Top Utica Hate Crime Lawyers Near You

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Law Office of James L. Riotto

Hate Crime Lawyer | Serving Utica, NY

Free Consultation

585-382-6229

Former State Trooper Representing All of NYS Clients with Their Criminal Law Needs. Recipient of The 2016 Super Lawyers Award. Call Today. We Are Here to Help!

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Spano Criminal Defense Lawyer

Hate Crime Lawyer | Serving Utica, NY

Free Consultation

315-992-7286

Spano Criminal Defense Lawyer helps Utica-Rome Clients with their Criminal Defense Needs.

With experience first as a prosecutor and then a criminal defense attorney it allows clients to know they are working with an attorney who knows how the prosecution thinks and operates. He listens attentively to clients so he fully understands his client's version of the circumstances that led up to a criminal charge. He is New York state's only board certified …

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Kirwan Law Office

Hate Crime Lawyer | Serving Utica, NY

Free Consultation

315-992-7284

Upstate NY, attorney helping clients with their criminal law needs. Call today for a consultation! I can help you through this stressful time.

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Law Office of Lindsey Pieper

Hate Crime Lawyer | Serving Utica, NY

Free Consultation

585-546-4001

No Matter the Complexity of Your Case, I Provide A Strong, Effective Defense Uniquely Tailored to Your Situation.

Hate Crime Lawyers in Utica

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Utica Hate Crime Information

Have You Been Charged With a Hate Crime?

If you are convicted of a hate crime, your punishment can be increased and you could face serious time in prison. Call an Utica attorney skilled in the defense of hate crimes to ensure you receive the best representation and avoid being sentenced to an enhanced penalty.

Types of Hate Crimes

A hate crime is an unlawful act motivated by bias based on race, religion, ethnicity, sexual orientation, gender, gender identity, or disability. A "hate" offense is not in and of itself a crime, but the charge enhances the possible penalties. Once the prosecutor has proved that a defendant committed a crime and the offense was motivated by hate toward a specific group or characteristic, the severity of the punishment increases.

Top Questions to Ask When Hiring an Attorney

  • How many years have you been practicing law? How long have you practiced law in the local area?
  • How many cases similar to mine have you handled in the past?
  • What is the likely outcome for my case?

In legal practice, experience matters. An experienced attorney will likely have handled issues similar to yours many, many times. Therefore, after listening to your situation, the attorney should have a reasonable idea of the time line for a case like yours and the likely resolution.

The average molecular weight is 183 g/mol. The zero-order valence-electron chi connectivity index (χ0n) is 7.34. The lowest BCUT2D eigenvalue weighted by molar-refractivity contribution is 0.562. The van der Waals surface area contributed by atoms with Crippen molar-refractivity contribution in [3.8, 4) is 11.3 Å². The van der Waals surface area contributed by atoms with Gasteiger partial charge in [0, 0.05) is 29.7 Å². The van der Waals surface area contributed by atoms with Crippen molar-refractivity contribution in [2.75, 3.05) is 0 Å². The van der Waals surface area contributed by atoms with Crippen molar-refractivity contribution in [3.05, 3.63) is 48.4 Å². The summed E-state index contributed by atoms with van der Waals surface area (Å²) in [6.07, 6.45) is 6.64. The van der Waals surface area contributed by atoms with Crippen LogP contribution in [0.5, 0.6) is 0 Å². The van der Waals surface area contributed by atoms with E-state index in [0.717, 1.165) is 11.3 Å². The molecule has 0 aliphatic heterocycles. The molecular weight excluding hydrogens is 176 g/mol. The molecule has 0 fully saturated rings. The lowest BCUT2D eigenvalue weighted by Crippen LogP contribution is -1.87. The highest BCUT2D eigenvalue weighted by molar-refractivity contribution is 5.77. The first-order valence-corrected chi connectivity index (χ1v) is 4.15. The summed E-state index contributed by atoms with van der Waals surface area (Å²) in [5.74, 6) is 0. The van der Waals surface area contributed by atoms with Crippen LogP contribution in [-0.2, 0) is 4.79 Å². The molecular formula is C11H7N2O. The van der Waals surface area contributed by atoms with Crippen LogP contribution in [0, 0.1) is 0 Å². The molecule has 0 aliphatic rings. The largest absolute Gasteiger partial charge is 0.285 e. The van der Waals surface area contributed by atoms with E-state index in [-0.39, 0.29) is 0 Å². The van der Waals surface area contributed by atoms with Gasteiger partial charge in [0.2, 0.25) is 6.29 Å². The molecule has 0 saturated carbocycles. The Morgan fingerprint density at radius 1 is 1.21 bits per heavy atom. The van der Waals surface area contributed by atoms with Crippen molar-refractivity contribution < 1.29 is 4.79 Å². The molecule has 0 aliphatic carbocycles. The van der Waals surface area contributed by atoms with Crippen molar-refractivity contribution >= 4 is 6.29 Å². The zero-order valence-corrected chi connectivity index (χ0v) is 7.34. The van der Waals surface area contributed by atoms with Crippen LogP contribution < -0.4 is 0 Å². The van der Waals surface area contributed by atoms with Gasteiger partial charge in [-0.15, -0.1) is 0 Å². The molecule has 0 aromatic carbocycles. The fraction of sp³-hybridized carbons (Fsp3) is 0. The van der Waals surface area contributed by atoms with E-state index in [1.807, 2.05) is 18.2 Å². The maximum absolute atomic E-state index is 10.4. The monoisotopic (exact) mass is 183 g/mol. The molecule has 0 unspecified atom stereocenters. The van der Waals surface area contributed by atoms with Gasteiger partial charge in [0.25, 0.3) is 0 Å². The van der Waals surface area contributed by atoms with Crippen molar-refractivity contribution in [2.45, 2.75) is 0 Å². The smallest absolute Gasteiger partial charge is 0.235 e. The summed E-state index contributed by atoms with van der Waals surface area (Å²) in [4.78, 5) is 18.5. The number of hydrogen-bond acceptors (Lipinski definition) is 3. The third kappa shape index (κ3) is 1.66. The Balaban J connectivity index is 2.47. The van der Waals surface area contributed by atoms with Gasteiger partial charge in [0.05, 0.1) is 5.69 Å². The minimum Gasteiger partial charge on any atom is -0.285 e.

Tips on Approaching an Initial Attorney Consultation

  • Use the consultation as a means of gaining a better understanding of your legal situation.
  • Ask the attorney how many cases similar to yours he/she has handled. An attorney's experience and knowledge can speak to their expertise (or lack of) in addressing your situation.
  • Your attorney should be able to articulate roughly how long a case like yours will take to resolve and what sort of procedures to expect.
  • Determine how comfortable you are working with the lawyer and/or law firm.

Types of legal fees:

Bill by the hour: Many attorneys bill by the hour. How much an attorney bills you per hour will vary based on a number of factors. For instance, an attorney's hourly fee may fluctuate based on whether that hour is spent representing you in court or doing research on your case. Attorneys in one practice area may bill you more than attorneys in a different practice area.

Contingent fee: Some lawyers will accept payment via contingent fee. In this arrangement, the lawyer receives a percentage of the total monetary recovery if you win your lawsuit. In sum, the lawyer only gets paid if you win. Contingent fee agreements are limited to specific practice areas in civil law.

Flat fee: For "routine" legal work where the attorney generally knows the amount of time and resources necessary to complete the task, he/she may be willing to bill you a flat fee for services performed.

Common legal terms explained

Affidavit - A sworn written statement made under oath. An affidavit is meant to be a supporting document to the court assisting in the verification of certain facts. An affidavit may or may not require notarization.

Lead Counsel Rated Attorneys

Lead Counsel's objective process independently verifies attorney records, conferring with state bars across the country and conducting annual reviews to confirm that the attorney practices in the legal categories as indicated, possesses a valid bar license, and is eligible to practice in the specific jurisdiction.